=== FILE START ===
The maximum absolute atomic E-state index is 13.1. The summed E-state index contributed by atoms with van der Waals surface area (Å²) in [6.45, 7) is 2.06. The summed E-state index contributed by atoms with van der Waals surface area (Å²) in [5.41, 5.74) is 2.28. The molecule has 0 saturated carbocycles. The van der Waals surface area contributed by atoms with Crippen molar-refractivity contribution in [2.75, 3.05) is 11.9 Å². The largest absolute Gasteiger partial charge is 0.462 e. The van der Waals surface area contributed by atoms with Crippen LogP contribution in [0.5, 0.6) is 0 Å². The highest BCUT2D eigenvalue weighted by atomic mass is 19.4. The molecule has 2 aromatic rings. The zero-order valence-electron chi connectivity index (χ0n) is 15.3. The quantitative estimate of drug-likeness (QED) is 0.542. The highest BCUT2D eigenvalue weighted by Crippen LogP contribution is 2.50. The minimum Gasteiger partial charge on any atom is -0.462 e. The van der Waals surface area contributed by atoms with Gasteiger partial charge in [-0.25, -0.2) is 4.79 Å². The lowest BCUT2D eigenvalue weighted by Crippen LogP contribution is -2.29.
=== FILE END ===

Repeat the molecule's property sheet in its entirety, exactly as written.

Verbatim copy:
The maximum absolute atomic E-state index is 13.1. The summed E-state index contributed by atoms with van der Waals surface area (Å²) in [6.45, 7) is 2.06. The summed E-state index contributed by atoms with van der Waals surface area (Å²) in [5.41, 5.74) is 2.28. The molecule has 0 saturated carbocycles. The van der Waals surface area contributed by atoms with Crippen molar-refractivity contribution in [2.75, 3.05) is 11.9 Å². The largest absolute Gasteiger partial charge is 0.462 e. The van der Waals surface area contributed by atoms with Crippen LogP contribution in [0.5, 0.6) is 0 Å². The highest BCUT2D eigenvalue weighted by atomic mass is 19.4. The molecule has 2 aromatic rings. The zero-order valence-electron chi connectivity index (χ0n) is 15.3. The quantitative estimate of drug-likeness (QED) is 0.542. The highest BCUT2D eigenvalue weighted by Crippen LogP contribution is 2.50. The minimum Gasteiger partial charge on any atom is -0.462 e. The van der Waals surface area contributed by atoms with Gasteiger partial charge in [-0.25, -0.2) is 4.79 Å². The lowest BCUT2D eigenvalue weighted by Crippen LogP contribution is -2.29.